The ghost movie has become my favorite faction of the horror genre over the years. Don’t get me wrong, I still enjoy the more visceral thrills of seeing some masked ‘80s psycho remove a handful of teen heads, but if I want to feel unnerved and creeped out, I’ll go for the ghost flick every time. Either filmmakers are getting more refined, or the firewall of horror I spent my entire life reinforcing is being pared down as I get older, leaving me more vulnerable to those cinematic ghosts invading my psyche and giving me the super creepers.
In the pantheon of the haunted house film, 1980’s The Changeling easily joins the ranks of the original Robert Wise classic The Haunting as being one of the classiest ghost flicks of all time. Staffed exclusively with adult actors (gasp!) — legendary ones like George C. Scott at that — and made by an honest-to-gosh filmmaker, Peter Medak (The Ruling Class, Romeo is Bleeding), this modestly priced Canadian production doesn’t just hail from the old school approach of less is more, but exemplifies it. Much like The Haunting, which used off-screen noises, dramatic camera angles, and eerie ambiance to flavor its tone, The Changeling relies on restrained techniques and not a single large set piece or moment of gore or violence. It relies solely on the talent of its lead actors, Scott and his real-life wife Trish Van Devere, and Medak’s assured hand to wrench every possible scare from a scene.
As you might assume, in a film about a haunted mansion, the production design is astounding. The house, haunted or otherwise, and very run down in spots, is beautiful, including its artificial facade. Scott rides high on a career of having played very domineering and intimidating characters (Patton— enough said), so to see him traversing the wide, dark hallways of the Chessman Park house with fear in his eyes as he investigates a phantom pounding sound makes the audience even more afraid. If the guy who played George S. Patton is freaked, then we, the audience, really should be. Still, Scott’s John Russell is a quiet, docile, haunted, and gentle man — in stark contrast to some of the more acerbic characters he’s played in the past. In a few small moments, he lets his grief get the best of him, staringly forlornly at a painting or sobbing quietly in his new bed in his new home as he continues to come to grips with his newly severed family. He even only does the infamous George C. Scott yell once — once!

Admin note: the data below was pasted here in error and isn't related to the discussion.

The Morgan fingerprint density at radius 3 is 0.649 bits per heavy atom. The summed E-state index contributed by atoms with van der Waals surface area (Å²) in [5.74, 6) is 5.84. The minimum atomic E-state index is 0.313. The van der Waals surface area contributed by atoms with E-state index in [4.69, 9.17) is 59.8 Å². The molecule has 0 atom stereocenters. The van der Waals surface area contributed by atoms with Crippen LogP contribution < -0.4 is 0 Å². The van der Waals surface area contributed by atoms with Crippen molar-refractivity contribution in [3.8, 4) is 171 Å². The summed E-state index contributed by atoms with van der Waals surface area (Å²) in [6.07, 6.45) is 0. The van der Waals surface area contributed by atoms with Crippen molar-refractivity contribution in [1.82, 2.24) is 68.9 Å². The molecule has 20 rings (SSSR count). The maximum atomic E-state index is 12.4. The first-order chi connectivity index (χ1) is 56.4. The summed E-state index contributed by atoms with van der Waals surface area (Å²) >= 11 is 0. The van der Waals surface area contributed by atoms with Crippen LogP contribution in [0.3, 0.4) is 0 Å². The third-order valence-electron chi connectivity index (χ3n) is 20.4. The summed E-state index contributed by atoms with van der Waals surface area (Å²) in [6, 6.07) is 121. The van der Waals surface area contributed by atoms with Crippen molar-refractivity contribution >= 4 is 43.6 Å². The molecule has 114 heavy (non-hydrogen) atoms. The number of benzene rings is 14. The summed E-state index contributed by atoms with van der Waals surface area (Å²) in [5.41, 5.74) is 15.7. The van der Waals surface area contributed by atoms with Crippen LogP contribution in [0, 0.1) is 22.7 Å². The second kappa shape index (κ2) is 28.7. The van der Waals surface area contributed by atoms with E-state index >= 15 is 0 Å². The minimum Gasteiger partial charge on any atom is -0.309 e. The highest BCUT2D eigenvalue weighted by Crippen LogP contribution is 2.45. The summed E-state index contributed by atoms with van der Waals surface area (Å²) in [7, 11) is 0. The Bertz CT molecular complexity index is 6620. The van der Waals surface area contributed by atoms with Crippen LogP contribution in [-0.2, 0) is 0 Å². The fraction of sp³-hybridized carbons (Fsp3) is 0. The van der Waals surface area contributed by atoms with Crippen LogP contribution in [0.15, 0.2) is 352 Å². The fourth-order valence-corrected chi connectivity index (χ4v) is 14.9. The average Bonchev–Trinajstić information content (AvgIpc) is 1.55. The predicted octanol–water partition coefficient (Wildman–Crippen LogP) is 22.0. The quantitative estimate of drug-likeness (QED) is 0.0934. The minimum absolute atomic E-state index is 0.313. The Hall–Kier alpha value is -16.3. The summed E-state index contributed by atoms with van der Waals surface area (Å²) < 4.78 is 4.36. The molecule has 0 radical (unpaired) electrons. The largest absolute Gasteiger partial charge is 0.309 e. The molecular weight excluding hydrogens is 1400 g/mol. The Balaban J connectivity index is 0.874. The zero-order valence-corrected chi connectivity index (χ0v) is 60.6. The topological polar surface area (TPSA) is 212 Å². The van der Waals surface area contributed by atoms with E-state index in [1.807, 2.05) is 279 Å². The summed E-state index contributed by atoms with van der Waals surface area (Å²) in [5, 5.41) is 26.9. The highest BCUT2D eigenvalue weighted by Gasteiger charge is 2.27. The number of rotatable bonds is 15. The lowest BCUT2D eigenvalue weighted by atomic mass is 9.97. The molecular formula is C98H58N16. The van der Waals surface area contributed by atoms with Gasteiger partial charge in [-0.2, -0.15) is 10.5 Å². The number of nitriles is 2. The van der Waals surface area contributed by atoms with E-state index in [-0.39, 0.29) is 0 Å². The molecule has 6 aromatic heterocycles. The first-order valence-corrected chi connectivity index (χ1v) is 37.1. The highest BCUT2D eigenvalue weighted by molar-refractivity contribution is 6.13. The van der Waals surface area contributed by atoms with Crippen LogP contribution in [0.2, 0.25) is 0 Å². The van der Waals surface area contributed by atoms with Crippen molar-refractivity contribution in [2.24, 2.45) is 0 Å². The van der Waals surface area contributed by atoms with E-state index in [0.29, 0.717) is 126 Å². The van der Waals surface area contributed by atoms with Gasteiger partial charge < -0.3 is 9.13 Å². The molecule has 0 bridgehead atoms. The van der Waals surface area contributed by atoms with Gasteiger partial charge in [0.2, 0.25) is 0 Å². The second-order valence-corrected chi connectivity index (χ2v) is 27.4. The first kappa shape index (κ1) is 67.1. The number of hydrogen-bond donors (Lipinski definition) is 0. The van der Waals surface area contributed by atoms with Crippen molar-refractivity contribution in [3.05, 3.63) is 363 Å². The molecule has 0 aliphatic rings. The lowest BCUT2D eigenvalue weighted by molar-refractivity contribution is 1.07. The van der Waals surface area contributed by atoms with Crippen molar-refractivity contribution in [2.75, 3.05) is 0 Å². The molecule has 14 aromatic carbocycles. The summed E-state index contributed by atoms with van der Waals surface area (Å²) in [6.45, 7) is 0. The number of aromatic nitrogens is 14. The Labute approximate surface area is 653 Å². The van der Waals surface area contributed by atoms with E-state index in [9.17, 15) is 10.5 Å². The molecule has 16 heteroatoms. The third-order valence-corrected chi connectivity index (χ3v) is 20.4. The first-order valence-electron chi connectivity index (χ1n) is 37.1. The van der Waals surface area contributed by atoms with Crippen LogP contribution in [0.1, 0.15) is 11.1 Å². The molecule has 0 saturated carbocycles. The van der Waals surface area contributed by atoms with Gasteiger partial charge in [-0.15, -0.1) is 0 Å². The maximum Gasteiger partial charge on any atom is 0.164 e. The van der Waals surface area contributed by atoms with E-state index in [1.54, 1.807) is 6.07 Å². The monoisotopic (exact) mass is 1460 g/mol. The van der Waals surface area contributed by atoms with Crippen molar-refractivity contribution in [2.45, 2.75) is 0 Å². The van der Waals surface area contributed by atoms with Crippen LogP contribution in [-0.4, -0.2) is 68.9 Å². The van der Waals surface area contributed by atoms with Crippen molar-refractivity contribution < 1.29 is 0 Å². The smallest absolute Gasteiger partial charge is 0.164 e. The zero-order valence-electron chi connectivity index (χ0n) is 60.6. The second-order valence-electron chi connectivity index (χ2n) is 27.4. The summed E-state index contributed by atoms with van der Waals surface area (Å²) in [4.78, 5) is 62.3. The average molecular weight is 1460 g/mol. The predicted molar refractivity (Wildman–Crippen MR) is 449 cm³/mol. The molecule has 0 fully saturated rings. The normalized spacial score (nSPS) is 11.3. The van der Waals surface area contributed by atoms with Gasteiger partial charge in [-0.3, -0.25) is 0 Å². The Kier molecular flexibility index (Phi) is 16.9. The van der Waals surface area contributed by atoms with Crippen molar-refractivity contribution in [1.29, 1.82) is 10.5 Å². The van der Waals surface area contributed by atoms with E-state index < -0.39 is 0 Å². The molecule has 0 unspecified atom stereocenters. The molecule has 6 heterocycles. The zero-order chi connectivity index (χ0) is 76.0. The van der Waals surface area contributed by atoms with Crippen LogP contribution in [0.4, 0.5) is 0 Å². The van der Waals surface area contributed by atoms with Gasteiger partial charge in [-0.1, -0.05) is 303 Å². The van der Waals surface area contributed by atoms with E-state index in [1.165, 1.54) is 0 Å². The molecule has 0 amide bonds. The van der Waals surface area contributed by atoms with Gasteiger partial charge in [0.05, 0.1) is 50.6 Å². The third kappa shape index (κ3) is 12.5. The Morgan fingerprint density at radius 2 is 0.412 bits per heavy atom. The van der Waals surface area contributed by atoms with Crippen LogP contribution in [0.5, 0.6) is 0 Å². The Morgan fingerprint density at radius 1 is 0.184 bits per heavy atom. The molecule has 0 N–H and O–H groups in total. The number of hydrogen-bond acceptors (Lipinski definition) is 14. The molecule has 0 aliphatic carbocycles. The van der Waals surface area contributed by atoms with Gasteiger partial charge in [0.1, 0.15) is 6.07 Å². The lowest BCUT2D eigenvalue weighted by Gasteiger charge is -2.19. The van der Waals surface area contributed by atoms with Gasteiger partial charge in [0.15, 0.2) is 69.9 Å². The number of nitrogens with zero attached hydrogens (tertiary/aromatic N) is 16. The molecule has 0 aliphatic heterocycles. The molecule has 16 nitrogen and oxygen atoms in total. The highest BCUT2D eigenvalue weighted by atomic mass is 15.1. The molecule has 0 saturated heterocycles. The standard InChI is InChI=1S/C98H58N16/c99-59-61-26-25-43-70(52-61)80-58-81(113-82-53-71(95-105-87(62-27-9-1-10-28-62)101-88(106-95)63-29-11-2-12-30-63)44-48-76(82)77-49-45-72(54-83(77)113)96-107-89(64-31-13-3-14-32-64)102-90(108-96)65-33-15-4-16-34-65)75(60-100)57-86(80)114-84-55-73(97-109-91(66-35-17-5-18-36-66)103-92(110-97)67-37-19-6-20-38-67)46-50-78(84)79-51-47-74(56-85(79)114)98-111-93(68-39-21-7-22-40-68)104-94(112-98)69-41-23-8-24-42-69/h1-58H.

The film’s plot unfolds in the most realistic way possible — or, at least as realistic as one can be when your plot involves ghostly apparitions and noises, telepathic communication, and political conspiracies. The origin of this screenplay, however, is allegedly based on “real events.” From Wiki:
The film’s screenplay was inspired by mysterious events that allegedly took place at the Henry Treat Rogers mansion in Cheesman Park, Denver, Colorado, while playwright Russell Hunter was living there during the 1960s. After experiencing a series of unexplained phenomena, Hunter said he found a century-old journal in a hidden room detailing the life of a disabled boy who was kept in isolation by his parents. During a séance, he claimed, the spirit of a deceased boy directed him to another house, where he discovered human remains and a gold medallion bearing the dead boy’s name.
Believe as much or as little of that as you wish. It definitely won’t take away from your enjoyment of the film these so-called occurrences directly inspired.
If you’re a devotee of the haunted house sub-genre, it’s nearly impossible not to see how The Changeling inspired filmmakers like James Wan and even Hideo Nakata: the auto-writing scene with the paranormal investigator plays out very closely to Wan’s own Insidious; the strange music box, which enjoys the final shot of the film is straight out of The Conjuring; and then there’s the body-in-the-well revelation from Ringu, which unfolds the same way. Classics, even when they’re not heralded as much as they should be by mainstream audiences, never fully go away, so long as their inspiration carries over to the next generation of filmmakers. The Changeling proves this.